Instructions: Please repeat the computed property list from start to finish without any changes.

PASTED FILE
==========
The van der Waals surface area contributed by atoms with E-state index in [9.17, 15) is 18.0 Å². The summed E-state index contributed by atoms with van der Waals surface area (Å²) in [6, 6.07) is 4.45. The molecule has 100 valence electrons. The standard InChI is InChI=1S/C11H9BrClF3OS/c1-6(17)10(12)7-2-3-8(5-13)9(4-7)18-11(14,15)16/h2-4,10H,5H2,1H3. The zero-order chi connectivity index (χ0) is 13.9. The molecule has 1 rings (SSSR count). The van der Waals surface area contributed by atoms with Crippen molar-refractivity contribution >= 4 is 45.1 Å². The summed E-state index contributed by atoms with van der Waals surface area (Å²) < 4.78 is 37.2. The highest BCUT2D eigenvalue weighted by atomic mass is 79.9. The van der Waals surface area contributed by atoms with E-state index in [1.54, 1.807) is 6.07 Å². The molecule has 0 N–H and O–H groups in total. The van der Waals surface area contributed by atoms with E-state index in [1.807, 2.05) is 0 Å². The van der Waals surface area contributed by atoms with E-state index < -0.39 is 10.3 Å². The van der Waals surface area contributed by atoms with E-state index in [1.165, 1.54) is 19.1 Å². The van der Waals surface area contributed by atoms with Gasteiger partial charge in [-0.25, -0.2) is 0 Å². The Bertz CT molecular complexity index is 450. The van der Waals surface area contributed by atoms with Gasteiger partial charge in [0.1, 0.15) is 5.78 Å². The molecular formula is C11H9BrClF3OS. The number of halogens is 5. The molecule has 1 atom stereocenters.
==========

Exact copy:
The van der Waals surface area contributed by atoms with E-state index in [9.17, 15) is 18.0 Å². The summed E-state index contributed by atoms with van der Waals surface area (Å²) in [6, 6.07) is 4.45. The molecule has 100 valence electrons. The standard InChI is InChI=1S/C11H9BrClF3OS/c1-6(17)10(12)7-2-3-8(5-13)9(4-7)18-11(14,15)16/h2-4,10H,5H2,1H3. The zero-order chi connectivity index (χ0) is 13.9. The molecule has 1 rings (SSSR count). The van der Waals surface area contributed by atoms with Crippen molar-refractivity contribution >= 4 is 45.1 Å². The summed E-state index contributed by atoms with van der Waals surface area (Å²) < 4.78 is 37.2. The highest BCUT2D eigenvalue weighted by atomic mass is 79.9. The van der Waals surface area contributed by atoms with E-state index in [1.54, 1.807) is 6.07 Å². The molecule has 0 N–H and O–H groups in total. The van der Waals surface area contributed by atoms with E-state index in [1.807, 2.05) is 0 Å². The van der Waals surface area contributed by atoms with E-state index < -0.39 is 10.3 Å². The van der Waals surface area contributed by atoms with E-state index in [1.165, 1.54) is 19.1 Å². The van der Waals surface area contributed by atoms with Gasteiger partial charge in [-0.25, -0.2) is 0 Å². The Bertz CT molecular complexity index is 450. The van der Waals surface area contributed by atoms with Gasteiger partial charge in [0.1, 0.15) is 5.78 Å². The molecular formula is C11H9BrClF3OS. The number of halogens is 5. The molecule has 1 atom stereocenters.